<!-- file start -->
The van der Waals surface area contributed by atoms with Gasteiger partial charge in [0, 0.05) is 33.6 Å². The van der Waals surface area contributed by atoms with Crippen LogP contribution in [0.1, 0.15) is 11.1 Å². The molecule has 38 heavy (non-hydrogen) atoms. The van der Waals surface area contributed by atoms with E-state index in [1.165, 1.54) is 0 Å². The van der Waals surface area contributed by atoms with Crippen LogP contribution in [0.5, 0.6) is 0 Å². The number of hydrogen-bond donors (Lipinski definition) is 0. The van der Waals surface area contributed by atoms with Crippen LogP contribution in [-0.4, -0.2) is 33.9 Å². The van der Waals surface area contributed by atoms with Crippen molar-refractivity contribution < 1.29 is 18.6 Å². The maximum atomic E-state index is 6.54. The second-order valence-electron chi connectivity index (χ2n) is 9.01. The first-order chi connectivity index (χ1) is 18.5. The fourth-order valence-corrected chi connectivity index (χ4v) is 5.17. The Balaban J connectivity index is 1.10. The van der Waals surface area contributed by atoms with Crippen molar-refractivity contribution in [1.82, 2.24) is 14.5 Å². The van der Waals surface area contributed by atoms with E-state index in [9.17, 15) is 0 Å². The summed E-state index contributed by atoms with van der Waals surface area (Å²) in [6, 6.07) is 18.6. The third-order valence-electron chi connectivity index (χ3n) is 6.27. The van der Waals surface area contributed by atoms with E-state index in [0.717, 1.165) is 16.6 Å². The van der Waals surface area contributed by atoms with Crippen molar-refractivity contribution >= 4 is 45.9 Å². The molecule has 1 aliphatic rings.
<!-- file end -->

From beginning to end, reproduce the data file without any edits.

The van der Waals surface area contributed by atoms with Gasteiger partial charge in [0, 0.05) is 33.6 Å². The van der Waals surface area contributed by atoms with Crippen LogP contribution in [0.1, 0.15) is 11.1 Å². The molecule has 38 heavy (non-hydrogen) atoms. The van der Waals surface area contributed by atoms with E-state index in [1.165, 1.54) is 0 Å². The van der Waals surface area contributed by atoms with Crippen LogP contribution in [0.5, 0.6) is 0 Å². The number of hydrogen-bond donors (Lipinski definition) is 0. The van der Waals surface area contributed by atoms with Crippen LogP contribution in [-0.4, -0.2) is 33.9 Å². The van der Waals surface area contributed by atoms with Crippen molar-refractivity contribution < 1.29 is 18.6 Å². The maximum atomic E-state index is 6.54. The second-order valence-electron chi connectivity index (χ2n) is 9.01. The first-order chi connectivity index (χ1) is 18.5. The fourth-order valence-corrected chi connectivity index (χ4v) is 5.17. The Balaban J connectivity index is 1.10. The van der Waals surface area contributed by atoms with Crippen molar-refractivity contribution in [1.82, 2.24) is 14.5 Å². The van der Waals surface area contributed by atoms with E-state index in [9.17, 15) is 0 Å². The summed E-state index contributed by atoms with van der Waals surface area (Å²) in [6, 6.07) is 18.6. The third-order valence-electron chi connectivity index (χ3n) is 6.27. The van der Waals surface area contributed by atoms with E-state index in [0.717, 1.165) is 16.6 Å². The van der Waals surface area contributed by atoms with Crippen molar-refractivity contribution >= 4 is 45.9 Å². The molecule has 1 aliphatic rings.